Hence today's letter: regift with elan. Here are some great ideas:

Personalize It: every object can be personalized - if you are artistic enough you can do it yourself with an etching knife or, for those of us more challenged in that arena, by taking it to Tiffanys. Even if the gift didn't start there if you use this code: POOGrocks when you take the gift in, they'll do it for just $150.00. Far cheaper than the cost of a new gift.

Daisy Chain It: With every regift include a "regifting chain." This is the list of people you'd like to see this gift go to over the course of the next year. It's really special if you write the list on embossed paper in a Renaissance script, to capture the holiday spirit. It's really a nice gesture when you are regifting to a particularly busy person. Takes their having to think about who to give it to next right out of the process. For those among us that love things, this document can take on a life of its own and in this sterile digital age who doesn't love a hand-written progressive regifting geneology at the end of the year? Pas moi!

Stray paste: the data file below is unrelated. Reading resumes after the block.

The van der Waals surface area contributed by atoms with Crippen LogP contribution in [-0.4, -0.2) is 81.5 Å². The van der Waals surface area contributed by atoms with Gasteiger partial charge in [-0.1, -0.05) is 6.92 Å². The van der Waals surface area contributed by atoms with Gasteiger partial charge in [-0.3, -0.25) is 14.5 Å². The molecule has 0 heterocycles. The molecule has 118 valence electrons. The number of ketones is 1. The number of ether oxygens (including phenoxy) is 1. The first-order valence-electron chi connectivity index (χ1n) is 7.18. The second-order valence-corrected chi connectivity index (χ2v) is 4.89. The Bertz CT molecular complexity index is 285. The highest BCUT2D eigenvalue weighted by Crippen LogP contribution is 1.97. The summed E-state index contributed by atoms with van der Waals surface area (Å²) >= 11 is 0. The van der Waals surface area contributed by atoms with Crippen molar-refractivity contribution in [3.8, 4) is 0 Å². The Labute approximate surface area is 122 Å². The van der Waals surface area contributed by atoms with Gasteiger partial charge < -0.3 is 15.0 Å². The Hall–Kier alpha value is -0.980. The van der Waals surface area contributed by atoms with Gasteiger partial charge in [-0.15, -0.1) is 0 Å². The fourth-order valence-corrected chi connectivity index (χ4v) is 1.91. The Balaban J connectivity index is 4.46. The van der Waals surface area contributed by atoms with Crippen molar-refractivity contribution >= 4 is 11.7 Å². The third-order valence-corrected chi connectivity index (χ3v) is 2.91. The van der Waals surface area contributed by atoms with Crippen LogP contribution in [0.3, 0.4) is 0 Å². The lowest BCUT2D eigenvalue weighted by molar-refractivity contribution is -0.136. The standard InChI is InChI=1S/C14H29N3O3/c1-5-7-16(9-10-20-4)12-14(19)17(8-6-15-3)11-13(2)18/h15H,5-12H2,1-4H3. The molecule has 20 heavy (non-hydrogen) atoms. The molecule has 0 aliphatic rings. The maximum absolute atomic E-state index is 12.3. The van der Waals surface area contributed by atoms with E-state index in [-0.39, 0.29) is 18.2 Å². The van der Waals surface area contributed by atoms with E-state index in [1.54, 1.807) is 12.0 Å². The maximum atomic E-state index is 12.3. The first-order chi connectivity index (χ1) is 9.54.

Give it Star Power: Think of your most illustrious friend and have them autograph the object. This is always fun and can make for years of cocktail party patter. One of my favorites! One of my most treasured possessions is a paper weight carved from the petrified skin of pig carcass suspended in translucent oleo. M. thought a signature from Damien Hirst was just the right thing and I have to agree.

Location! Location! Location!: Last but now least, half of the gift is its packaging. Colorful, drawstring silk bags hand painted in Nepal can make any gift memorable. Don't underestimate the power of cashmere, either. Cut up any old blanket or throw to make delightful gift saris. Tie with a starched satin ribbon and your good to go!

I hope you like these as much as I do and that they help to make your seasonal regifting a little more fun! Send us your ideas!


A GOOP Spoof